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Analytical Methods for Landers 355 spectrometer [Bartz and Ruhl, 1964] or a specific detector designed to search for certain vapors (water, COL., NH3), or may be condensed in a form appropriate for convenient application to other analytical techniques. If the vapors are condensed on the surface of a thermoelectrically cooled film or plate, the condensate can periodically be transferred to an infrared spectrometer or a polarimeter for observation. If the sample vapors are passed through an indium capillary chilled over a small region, the capillary may be crushed (swaged) periodically to entrap the condensate in a con- tainer convenient for transfer to a gas chromatogram or mass spectrometer. The indium capillary is placed in a heatable receptacle and melts at 153°C to release a concentrated sample for analysis [Wilkins Instrument Co., 1964]. If the vapors are condensed on a chilled silica rod, the rod may be transferred to an attenuated total reflectance device for ultrasensitive qualitative detection of its infrared spectrum [Harrick, 1963]. The same sample trapping devices may be employed on the effluent stream of a gas chromatogram. The thermal volatilization and pyrolysis experiment gains value if it can be coupled with measurement of the change of mass of the sample as the temperature increases (thermogravimetry) and of the heat input needed to cause the temperature rise and volatilization [Watson et al., 1964]. A detailed discussion of these techniques is given in another section of this chapter. Samples that are later to be examined for optical rotation need addi- tional care in that the temperature, acid and base strength of solvents and surfaces of contact should be chosen to minimize the degree of racemization of any optically active compounds present. This is not difficult to manage but is a precaution which must be borne in mind during design of separa- tion processes. The problem of introduction of samples into an evacuated chamber is shared by several analytical procedures. Design of simple, efficient ports for entry into vacuum chambers will be essential for the Mars mission. Be- cause of its simplicity, the condensation of vapors into a swagable indium tube should be considered for atmospheric sampling and subsequent infra- red or mass spectral analysis. The finely divided samples, thin sections of fixed soil cores or of objects and microobjects discussed above can be examined by x-ray fluoroscopic, x-ray diffractometric, electron microbeam [Buhler, 1964] and electron microscopic methods. Of these methods, only electron microscopy con- ventionally uses samples which have been stained or shadowed. These operations can now be avoided if the Westinghouse or Argonne versions of scanning electron microscopes [Westinghouse Electric Corp., 1964] are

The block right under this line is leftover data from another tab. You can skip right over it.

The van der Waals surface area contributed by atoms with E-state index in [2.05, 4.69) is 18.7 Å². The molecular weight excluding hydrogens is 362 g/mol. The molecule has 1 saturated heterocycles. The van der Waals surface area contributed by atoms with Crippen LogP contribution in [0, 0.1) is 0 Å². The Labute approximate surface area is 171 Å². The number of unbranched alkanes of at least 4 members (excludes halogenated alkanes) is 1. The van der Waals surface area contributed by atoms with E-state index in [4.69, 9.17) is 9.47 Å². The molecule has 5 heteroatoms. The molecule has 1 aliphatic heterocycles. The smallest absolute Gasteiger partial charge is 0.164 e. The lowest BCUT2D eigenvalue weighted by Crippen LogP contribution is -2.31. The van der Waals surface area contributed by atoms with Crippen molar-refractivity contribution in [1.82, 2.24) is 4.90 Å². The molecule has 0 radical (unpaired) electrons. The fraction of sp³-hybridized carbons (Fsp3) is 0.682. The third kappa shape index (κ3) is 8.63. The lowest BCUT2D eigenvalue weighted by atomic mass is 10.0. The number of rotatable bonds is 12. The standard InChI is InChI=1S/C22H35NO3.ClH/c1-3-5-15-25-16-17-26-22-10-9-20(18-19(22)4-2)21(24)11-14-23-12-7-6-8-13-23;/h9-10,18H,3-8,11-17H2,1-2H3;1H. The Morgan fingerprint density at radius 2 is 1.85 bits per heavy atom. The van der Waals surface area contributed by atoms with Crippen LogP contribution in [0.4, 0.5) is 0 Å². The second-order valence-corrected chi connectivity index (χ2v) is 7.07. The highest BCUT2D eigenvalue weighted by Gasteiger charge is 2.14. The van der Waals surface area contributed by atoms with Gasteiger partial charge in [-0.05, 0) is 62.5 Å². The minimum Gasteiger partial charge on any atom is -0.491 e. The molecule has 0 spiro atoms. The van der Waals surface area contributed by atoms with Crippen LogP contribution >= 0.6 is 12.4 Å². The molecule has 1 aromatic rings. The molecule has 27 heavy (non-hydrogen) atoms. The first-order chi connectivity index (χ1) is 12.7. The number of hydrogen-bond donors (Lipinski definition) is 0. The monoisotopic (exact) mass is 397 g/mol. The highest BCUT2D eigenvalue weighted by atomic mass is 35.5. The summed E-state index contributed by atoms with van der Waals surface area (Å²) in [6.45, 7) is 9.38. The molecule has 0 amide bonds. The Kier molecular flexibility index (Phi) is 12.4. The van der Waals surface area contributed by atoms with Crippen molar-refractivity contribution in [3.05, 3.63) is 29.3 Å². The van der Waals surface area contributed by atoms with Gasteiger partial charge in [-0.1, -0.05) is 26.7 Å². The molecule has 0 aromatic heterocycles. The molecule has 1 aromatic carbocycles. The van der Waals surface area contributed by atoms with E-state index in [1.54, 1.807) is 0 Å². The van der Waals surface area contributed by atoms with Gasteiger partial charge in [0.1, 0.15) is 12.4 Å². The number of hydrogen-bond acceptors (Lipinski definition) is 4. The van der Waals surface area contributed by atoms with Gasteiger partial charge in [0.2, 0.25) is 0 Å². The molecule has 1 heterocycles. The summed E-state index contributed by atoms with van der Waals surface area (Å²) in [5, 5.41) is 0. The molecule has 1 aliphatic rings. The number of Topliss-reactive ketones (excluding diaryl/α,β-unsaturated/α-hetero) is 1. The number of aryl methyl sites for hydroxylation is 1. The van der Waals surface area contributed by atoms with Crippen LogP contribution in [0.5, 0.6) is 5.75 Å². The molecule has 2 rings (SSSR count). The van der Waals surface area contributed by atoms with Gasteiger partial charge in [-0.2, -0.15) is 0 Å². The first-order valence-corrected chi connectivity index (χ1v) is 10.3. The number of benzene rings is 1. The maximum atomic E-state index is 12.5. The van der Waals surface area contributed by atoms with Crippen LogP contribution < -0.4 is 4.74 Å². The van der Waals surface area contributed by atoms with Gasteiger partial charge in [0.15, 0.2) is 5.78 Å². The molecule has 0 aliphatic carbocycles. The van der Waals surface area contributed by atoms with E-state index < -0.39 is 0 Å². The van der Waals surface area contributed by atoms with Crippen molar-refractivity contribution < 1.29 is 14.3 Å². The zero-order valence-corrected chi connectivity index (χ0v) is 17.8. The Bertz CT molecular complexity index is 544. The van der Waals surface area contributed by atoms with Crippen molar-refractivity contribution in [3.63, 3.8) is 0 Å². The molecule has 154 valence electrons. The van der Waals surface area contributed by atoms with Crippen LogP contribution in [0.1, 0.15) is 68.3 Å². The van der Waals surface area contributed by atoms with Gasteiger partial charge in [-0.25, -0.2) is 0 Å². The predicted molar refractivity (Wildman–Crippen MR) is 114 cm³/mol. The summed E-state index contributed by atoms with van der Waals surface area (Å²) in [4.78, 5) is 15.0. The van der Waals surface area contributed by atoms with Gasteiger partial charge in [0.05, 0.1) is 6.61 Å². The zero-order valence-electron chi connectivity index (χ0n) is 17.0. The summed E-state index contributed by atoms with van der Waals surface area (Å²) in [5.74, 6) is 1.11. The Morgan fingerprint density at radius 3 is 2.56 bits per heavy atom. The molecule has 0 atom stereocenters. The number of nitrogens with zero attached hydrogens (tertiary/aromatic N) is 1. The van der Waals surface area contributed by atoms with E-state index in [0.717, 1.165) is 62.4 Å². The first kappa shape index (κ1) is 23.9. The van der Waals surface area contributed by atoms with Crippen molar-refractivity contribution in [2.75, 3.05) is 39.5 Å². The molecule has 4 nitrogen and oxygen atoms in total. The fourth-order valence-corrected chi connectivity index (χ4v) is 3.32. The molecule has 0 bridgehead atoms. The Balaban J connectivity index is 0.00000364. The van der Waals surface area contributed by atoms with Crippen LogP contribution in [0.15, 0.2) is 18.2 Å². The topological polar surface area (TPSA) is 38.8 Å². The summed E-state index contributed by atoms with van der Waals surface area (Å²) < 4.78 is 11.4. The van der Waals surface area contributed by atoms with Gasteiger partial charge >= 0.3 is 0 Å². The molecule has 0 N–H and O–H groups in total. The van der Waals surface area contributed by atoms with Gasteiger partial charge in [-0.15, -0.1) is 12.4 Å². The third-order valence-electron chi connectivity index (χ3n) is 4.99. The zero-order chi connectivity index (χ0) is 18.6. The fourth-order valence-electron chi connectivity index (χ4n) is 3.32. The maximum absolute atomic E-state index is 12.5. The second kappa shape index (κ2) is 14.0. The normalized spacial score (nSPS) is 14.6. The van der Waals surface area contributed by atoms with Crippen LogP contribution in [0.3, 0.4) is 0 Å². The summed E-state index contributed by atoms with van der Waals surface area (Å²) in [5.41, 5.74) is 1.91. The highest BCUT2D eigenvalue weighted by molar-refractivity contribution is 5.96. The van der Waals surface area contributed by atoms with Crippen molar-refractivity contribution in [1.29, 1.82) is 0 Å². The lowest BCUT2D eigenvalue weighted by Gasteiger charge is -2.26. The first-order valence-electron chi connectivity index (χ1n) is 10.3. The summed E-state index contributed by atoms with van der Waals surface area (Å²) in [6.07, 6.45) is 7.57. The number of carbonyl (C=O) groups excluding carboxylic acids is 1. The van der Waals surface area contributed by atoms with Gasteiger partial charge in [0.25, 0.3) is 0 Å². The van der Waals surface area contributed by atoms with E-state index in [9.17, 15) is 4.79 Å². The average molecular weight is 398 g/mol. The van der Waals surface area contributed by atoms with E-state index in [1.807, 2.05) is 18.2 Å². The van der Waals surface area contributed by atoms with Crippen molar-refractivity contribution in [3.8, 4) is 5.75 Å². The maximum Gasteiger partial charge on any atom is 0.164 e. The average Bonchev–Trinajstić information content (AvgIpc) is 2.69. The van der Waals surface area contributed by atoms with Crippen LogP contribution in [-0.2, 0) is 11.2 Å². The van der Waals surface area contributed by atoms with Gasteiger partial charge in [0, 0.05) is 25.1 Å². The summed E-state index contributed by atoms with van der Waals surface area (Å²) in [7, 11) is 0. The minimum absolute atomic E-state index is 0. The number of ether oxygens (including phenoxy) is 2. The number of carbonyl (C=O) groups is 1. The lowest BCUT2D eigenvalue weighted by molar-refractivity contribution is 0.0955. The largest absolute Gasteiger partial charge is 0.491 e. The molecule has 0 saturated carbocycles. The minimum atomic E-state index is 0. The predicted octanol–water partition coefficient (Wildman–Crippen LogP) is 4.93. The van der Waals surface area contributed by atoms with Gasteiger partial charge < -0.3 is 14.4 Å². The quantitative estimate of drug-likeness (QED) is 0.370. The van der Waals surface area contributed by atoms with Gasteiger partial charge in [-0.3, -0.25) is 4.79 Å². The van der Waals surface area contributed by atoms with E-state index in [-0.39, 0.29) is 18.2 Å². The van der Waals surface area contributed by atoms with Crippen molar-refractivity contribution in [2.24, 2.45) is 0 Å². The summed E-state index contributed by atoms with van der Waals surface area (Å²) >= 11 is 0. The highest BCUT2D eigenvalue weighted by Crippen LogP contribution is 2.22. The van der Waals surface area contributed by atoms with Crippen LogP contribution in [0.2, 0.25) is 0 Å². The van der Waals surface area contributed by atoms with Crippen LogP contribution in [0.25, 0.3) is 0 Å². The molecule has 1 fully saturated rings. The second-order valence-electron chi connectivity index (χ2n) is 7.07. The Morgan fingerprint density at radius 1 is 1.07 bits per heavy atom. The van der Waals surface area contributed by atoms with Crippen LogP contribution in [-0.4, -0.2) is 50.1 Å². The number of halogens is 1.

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356 MARTIAN LANDINGS: UNMANNED employed. The simplification of sample processing should be considered as a reasonable exchange for the slightly more complex instrumentation in the newer electron microscopes. Apparatus for Spacecraft A vacuum aerosolizer with dust collection impeller action has been de- signed and constructed in a form near that for flight testing. It is now a component of the Multivator project under Lederberg at Stanford. The vacuum cleaner method of sample collection is employed in the bread- board models now constructed for the Wolf Trap biological probe developed by Vishniac at the University of Rochester. A sampling device has been built at flight scale breadboard stage for the Gulliver project under Horo- witz at California Institute of Technology. In this device a chenille string is ejected from the landed probe and upon dragging across soil, entraps small particles and drags them back into the probe when the string is rewound. This principle can also be used for collecting samples to be pyrolized if the chenille is fabricated from stainless steel or glass fibers. Design of an atmospheric gas collector for infrared spectroscopy of Martian atmospheres is under investigation by Pimentel at Berkeley. Core drilling devices have been designed and constructed for the Sur- veyor moonshot. The sampling device is near flight capability for simple coring operations. REFERENCES Bartz, A. and H. Ruhl (1964), Rapid Scan Infrared Spectrometer. Anal. Chem. 36, 1892. Buhler, J. (1964), The New Era of X-ray Analysis and Control. Instruments and Control Systems, 37, 77. Harrick, N. J. (1963), Attenuated Internal Reflectance Spectroscopy. Ann. N. Y. Acad.Sci. 101,928. Watson, E., M. O'Neill, J. Justin and N. Brenner (1964), A Differential Scanning Colorimeter for Quantitative Differential Thermal Analysis. Anal. Chem. 36, 1233. Westinghouse Electric Corp. Tech. Bull. (May 1964), A Scanning Electron Microscope. Box 8606, Pittsburgh, 99-362. Wilkins Instrument Co. (1964), An Indium Capillary for Introduction of Samples into Heated Zone of Column. Previews and Reviews for Gas Chromatography, Box 313, Walnut Creek, Calif. Ziegler, J., C. Hayes and D. Webb (1964), An Automatic Particle Sedimentation Analyzer. Science 145, 51.